Need help with Python scoping rules
no.email at please.post
Wed Aug 26 16:09:57 CEST 2009
In <16b72319-8023-471c-ba40-8025aa6d462e at a26g2000yqn.googlegroups.com> Carl Banks <pavlovevidence at gmail.com> writes:
>> First, one of the goals of OO is encapsulation, not only at the
>> level of instances, but also at the level of classes. =A0Your comment
>> suggests that Python does not fully support class-level encapsulation.
>I can't answer this, I don't even know what you are talking about.
Yes, you do. As I said in another post, Python offers some degree
of class-level encapsulation (e.g. class variables). But it is
limited by the fact that these class-encapsulated elements can't
always be accessed from within the class itself, which is kind of
>1. One of the key aspects of Python's design is that attributes must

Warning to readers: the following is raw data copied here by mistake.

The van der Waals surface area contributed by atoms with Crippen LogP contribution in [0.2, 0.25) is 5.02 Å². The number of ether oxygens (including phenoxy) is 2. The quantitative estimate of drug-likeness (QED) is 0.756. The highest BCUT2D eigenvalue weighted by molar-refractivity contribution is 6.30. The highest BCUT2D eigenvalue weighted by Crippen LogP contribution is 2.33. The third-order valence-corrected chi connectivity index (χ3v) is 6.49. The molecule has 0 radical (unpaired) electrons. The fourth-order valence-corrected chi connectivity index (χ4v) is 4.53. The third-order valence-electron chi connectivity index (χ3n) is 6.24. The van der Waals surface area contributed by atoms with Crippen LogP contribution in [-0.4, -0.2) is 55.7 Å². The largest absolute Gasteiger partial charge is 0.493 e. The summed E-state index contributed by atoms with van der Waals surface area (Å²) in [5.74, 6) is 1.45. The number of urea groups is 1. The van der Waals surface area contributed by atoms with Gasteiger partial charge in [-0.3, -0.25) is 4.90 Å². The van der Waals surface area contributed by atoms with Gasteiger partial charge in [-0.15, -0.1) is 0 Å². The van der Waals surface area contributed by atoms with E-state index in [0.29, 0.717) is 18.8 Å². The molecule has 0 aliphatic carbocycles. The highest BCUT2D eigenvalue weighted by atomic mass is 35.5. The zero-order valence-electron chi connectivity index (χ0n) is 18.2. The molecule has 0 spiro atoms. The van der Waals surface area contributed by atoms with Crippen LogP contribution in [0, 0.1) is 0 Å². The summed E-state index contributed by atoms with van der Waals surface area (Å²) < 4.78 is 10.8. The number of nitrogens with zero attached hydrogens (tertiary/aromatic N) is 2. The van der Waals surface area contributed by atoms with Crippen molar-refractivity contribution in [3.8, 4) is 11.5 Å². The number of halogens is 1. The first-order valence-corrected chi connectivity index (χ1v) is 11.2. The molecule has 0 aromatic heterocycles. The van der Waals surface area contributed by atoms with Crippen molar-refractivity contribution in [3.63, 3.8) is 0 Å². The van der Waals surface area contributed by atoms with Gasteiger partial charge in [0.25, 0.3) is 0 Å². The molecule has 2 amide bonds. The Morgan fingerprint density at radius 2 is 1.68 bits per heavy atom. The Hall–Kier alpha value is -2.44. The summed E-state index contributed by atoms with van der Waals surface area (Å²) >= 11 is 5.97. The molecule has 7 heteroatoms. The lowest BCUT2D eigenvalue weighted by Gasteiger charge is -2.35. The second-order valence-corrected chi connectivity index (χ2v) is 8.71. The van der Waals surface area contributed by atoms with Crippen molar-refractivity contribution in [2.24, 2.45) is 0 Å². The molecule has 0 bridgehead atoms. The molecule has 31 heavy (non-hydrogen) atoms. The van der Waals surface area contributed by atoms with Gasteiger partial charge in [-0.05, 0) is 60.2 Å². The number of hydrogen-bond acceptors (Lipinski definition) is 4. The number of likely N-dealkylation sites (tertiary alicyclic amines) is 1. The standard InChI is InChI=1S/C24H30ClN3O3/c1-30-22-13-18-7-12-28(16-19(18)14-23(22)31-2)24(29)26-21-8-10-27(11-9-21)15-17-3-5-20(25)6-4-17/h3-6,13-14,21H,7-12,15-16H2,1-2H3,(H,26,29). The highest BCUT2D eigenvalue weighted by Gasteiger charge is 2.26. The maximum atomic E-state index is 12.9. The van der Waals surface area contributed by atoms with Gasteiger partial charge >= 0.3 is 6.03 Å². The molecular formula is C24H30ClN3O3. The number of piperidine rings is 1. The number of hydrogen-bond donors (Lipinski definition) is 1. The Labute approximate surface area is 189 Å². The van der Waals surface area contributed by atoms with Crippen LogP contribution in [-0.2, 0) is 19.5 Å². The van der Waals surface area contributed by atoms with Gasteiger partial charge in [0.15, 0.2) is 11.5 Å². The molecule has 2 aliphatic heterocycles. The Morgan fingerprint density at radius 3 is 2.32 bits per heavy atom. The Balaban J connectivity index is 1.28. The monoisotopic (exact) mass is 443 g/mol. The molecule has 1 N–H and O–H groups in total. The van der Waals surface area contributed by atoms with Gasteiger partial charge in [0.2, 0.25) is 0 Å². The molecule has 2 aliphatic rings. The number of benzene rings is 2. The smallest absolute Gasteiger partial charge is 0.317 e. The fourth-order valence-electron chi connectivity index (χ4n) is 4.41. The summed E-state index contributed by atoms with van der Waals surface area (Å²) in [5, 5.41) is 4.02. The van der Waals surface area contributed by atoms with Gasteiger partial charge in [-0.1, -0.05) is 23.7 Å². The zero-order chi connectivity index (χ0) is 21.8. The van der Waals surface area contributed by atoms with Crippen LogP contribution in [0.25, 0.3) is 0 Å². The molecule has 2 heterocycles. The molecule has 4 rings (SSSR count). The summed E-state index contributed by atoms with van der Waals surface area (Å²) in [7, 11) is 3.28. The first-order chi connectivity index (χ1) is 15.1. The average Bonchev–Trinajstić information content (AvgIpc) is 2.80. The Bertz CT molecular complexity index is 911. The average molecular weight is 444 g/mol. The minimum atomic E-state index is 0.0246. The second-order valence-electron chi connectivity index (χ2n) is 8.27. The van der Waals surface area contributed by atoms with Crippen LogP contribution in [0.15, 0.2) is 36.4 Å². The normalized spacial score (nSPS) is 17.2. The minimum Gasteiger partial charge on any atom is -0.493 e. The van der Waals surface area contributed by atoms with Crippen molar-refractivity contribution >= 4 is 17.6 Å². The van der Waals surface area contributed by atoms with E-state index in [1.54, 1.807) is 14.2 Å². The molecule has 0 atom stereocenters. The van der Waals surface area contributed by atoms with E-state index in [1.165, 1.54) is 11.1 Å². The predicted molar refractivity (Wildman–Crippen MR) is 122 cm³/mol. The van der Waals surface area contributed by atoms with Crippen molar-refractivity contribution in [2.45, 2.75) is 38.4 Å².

>be accessed explicitly with dot notation. Accessing class scopes from
>nested functions would (seemingly) allow access to class attributes
>without the dotted notation. Therefore it is not allowed.
It would be trivial to define a keyword (e.g. this, or if you
prefer, __this__), valid only within a class statement, and that
the interpreter would recognize as "the current class", even before
this class is full defined.
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